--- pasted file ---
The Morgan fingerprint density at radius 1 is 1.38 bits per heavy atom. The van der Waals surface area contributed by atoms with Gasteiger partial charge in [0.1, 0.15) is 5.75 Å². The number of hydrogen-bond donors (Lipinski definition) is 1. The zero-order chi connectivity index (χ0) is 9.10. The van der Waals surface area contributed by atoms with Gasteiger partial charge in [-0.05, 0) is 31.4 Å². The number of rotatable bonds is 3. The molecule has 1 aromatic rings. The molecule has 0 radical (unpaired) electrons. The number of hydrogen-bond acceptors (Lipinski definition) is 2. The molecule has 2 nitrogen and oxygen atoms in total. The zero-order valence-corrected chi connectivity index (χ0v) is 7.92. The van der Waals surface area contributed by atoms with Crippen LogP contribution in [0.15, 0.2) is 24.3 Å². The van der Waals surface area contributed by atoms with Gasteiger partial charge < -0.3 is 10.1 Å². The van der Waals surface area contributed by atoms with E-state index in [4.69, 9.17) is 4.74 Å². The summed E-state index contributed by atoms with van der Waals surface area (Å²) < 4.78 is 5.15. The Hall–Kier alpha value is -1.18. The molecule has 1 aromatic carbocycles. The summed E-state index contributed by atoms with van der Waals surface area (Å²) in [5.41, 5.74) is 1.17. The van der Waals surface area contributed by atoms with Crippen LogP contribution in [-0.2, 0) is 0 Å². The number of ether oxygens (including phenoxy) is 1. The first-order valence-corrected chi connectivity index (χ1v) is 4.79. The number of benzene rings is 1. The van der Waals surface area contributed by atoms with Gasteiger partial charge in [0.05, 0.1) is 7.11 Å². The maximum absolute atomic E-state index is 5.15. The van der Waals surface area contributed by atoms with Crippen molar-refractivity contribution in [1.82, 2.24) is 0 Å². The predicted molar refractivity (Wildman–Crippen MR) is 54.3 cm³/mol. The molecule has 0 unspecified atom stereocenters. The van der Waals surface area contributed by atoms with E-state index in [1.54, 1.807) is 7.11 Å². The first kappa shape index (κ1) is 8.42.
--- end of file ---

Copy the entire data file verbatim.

The Morgan fingerprint density at radius 1 is 1.38 bits per heavy atom. The van der Waals surface area contributed by atoms with Gasteiger partial charge in [0.1, 0.15) is 5.75 Å². The number of hydrogen-bond donors (Lipinski definition) is 1. The zero-order chi connectivity index (χ0) is 9.10. The van der Waals surface area contributed by atoms with Gasteiger partial charge in [-0.05, 0) is 31.4 Å². The number of rotatable bonds is 3. The molecule has 1 aromatic rings. The molecule has 0 radical (unpaired) electrons. The number of hydrogen-bond acceptors (Lipinski definition) is 2. The molecule has 2 nitrogen and oxygen atoms in total. The zero-order valence-corrected chi connectivity index (χ0v) is 7.92. The van der Waals surface area contributed by atoms with Crippen LogP contribution in [0.15, 0.2) is 24.3 Å². The van der Waals surface area contributed by atoms with Gasteiger partial charge < -0.3 is 10.1 Å². The van der Waals surface area contributed by atoms with E-state index in [4.69, 9.17) is 4.74 Å². The summed E-state index contributed by atoms with van der Waals surface area (Å²) < 4.78 is 5.15. The Hall–Kier alpha value is -1.18. The molecule has 1 aromatic carbocycles. The summed E-state index contributed by atoms with van der Waals surface area (Å²) in [5.41, 5.74) is 1.17. The van der Waals surface area contributed by atoms with Crippen LogP contribution in [-0.2, 0) is 0 Å². The number of ether oxygens (including phenoxy) is 1. The first-order valence-corrected chi connectivity index (χ1v) is 4.79. The number of benzene rings is 1. The van der Waals surface area contributed by atoms with Gasteiger partial charge in [0.05, 0.1) is 7.11 Å². The maximum absolute atomic E-state index is 5.15. The van der Waals surface area contributed by atoms with Crippen molar-refractivity contribution in [1.82, 2.24) is 0 Å². The predicted molar refractivity (Wildman–Crippen MR) is 54.3 cm³/mol. The molecule has 0 unspecified atom stereocenters. The van der Waals surface area contributed by atoms with E-state index in [1.54, 1.807) is 7.11 Å². The first kappa shape index (κ1) is 8.42.